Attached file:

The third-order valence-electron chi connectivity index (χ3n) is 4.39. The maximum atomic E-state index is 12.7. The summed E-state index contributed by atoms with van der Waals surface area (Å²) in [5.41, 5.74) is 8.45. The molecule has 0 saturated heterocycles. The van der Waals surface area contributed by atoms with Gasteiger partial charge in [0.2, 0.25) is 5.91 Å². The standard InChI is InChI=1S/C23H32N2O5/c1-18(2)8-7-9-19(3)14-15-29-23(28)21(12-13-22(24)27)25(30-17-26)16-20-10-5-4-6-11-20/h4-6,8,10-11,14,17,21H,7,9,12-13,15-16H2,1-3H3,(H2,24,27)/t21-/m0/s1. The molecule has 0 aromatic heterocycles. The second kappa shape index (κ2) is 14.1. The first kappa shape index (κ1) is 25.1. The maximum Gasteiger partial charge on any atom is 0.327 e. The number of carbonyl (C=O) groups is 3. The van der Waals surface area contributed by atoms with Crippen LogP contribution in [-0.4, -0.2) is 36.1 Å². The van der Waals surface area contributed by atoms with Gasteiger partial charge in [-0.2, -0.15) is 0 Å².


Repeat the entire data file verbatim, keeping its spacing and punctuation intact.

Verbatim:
The third-order valence-electron chi connectivity index (χ3n) is 4.39. The maximum atomic E-state index is 12.7. The summed E-state index contributed by atoms with van der Waals surface area (Å²) in [5.41, 5.74) is 8.45. The molecule has 0 saturated heterocycles. The van der Waals surface area contributed by atoms with Gasteiger partial charge in [0.2, 0.25) is 5.91 Å². The standard InChI is InChI=1S/C23H32N2O5/c1-18(2)8-7-9-19(3)14-15-29-23(28)21(12-13-22(24)27)25(30-17-26)16-20-10-5-4-6-11-20/h4-6,8,10-11,14,17,21H,7,9,12-13,15-16H2,1-3H3,(H2,24,27)/t21-/m0/s1. The molecule has 0 aromatic heterocycles. The second kappa shape index (κ2) is 14.1. The first kappa shape index (κ1) is 25.1. The maximum Gasteiger partial charge on any atom is 0.327 e. The number of carbonyl (C=O) groups is 3. The van der Waals surface area contributed by atoms with Crippen LogP contribution in [-0.4, -0.2) is 36.1 Å². The van der Waals surface area contributed by atoms with Gasteiger partial charge in [-0.2, -0.15) is 0 Å².